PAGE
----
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Income generating websites as investments

I’ve been looking into websites as an asset class from an investment point of view lately. Given I’ve dabbled around with public companies, private companies, real estate and consumer loans previously, I wanted to make some notes on what I’ve learned about websites as an asset class until now.

In this post, I’ll start with saying a few words about different asset classes to set the scene and give some frame of reference. Then I’ll dive into websites as an asset class, their risks, opportunities and so forth.

Overview of investment types

Bear with me for some background, I’ll dive into the specifics about websites in a minute.

One of the best investment advise I’ve heard is to only invest in assets you understand.

If we’re talking about companies, this means you should understand that company’s business. Because when you do, you understand what makes a company strong or weak and thus better grasp the threats and opportunities it’s facing.

At the end of the day, the better you understand what you’re investing in, the better you can pick your investments and the better you understand the risks.

I’d venture a guess that publicly traded companies and mutual funds that are investing in publicly traded companies, are the most common investment people have.

If we’d count people’s own homes as investments, this would come in as number one. But I won’t, since it’s not a pure investment. Given this limitation, I’d imagine real estate coming in as number two, measured in popularity.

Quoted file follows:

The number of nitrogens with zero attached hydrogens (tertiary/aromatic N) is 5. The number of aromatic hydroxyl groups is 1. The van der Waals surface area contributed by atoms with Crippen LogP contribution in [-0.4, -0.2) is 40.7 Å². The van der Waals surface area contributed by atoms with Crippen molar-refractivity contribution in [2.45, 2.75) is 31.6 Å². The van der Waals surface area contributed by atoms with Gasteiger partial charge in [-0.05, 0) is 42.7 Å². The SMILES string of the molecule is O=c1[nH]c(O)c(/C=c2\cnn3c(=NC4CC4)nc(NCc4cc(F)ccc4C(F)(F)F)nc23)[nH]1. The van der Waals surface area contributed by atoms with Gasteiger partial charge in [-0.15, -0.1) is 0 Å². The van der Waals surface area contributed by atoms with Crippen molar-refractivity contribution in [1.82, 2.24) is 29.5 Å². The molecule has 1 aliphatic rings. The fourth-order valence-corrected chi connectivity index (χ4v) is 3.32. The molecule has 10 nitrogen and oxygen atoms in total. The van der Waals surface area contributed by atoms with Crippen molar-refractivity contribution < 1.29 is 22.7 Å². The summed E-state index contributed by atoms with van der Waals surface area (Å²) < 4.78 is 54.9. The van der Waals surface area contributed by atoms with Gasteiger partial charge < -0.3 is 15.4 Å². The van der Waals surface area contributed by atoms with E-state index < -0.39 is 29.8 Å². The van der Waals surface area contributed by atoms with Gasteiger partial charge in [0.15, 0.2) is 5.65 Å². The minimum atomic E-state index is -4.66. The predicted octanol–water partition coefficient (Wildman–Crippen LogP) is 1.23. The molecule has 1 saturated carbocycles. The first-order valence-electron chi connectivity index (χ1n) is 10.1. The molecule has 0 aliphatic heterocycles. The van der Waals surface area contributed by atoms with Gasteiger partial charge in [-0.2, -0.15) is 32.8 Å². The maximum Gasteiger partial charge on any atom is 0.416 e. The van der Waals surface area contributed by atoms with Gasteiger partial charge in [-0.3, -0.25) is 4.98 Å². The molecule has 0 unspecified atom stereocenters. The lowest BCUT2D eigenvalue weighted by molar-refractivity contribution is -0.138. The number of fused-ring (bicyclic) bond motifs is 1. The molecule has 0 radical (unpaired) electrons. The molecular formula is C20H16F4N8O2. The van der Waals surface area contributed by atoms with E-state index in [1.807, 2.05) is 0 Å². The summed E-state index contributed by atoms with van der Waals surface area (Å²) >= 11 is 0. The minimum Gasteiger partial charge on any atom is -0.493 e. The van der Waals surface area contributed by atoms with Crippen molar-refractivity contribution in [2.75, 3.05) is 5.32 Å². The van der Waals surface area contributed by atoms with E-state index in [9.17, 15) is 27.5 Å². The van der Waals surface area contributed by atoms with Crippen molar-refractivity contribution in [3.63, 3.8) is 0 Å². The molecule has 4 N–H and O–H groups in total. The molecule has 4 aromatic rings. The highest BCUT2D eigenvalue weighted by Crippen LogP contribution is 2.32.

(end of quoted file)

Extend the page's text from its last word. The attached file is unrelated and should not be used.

(Site note: Robert Kiyosaki of Rich Dad, Poor Dad fame writes about owned homes being liabilities since they cost money. I’m not that strict since (a) a home can appreciate in value giving its owner a return and (b) in many cases owning is less expensive than renting, thus giving its owner a quantifiable saving which can be paralleled to an investment generating cash flow used to pay rent.)

Both public companies and real estate are well understood and mainstream investment vehicles for both big and small investors. There are huge amounts of money, people and focus in both asset classes and thus markets are generally pretty efficient.

This means it’s difficult to find investment objects that are priced really, really wrong, if you do even a little bit of background research and comparison.

Because of efficient markets and because of regulators forcing availability of information, we can invest in both public companies and real estate without really understanding those investments without huge risks.

(Side note: I don’t recommend investing in anything you don’t think you understand very well. Just saying…)

The same does not hold for other types of investments, such as the asset class known as SWAG. SWAG is short for silver, wine, arts and gold.

I can imagine a thousand ways for how things can go wrong if I’d try to pick pieces of art to buy as investments. I’d give it a 90% chance of failure, since I wouldn’t be able to just pick up a Picasso and hope things work out 10 years from now.

From my point of view, investing in websites is much more like investing in art than investing in the S&P500 stock index. It requires expertise and things can go horribly wrong really quick, unless you know what you’re doing.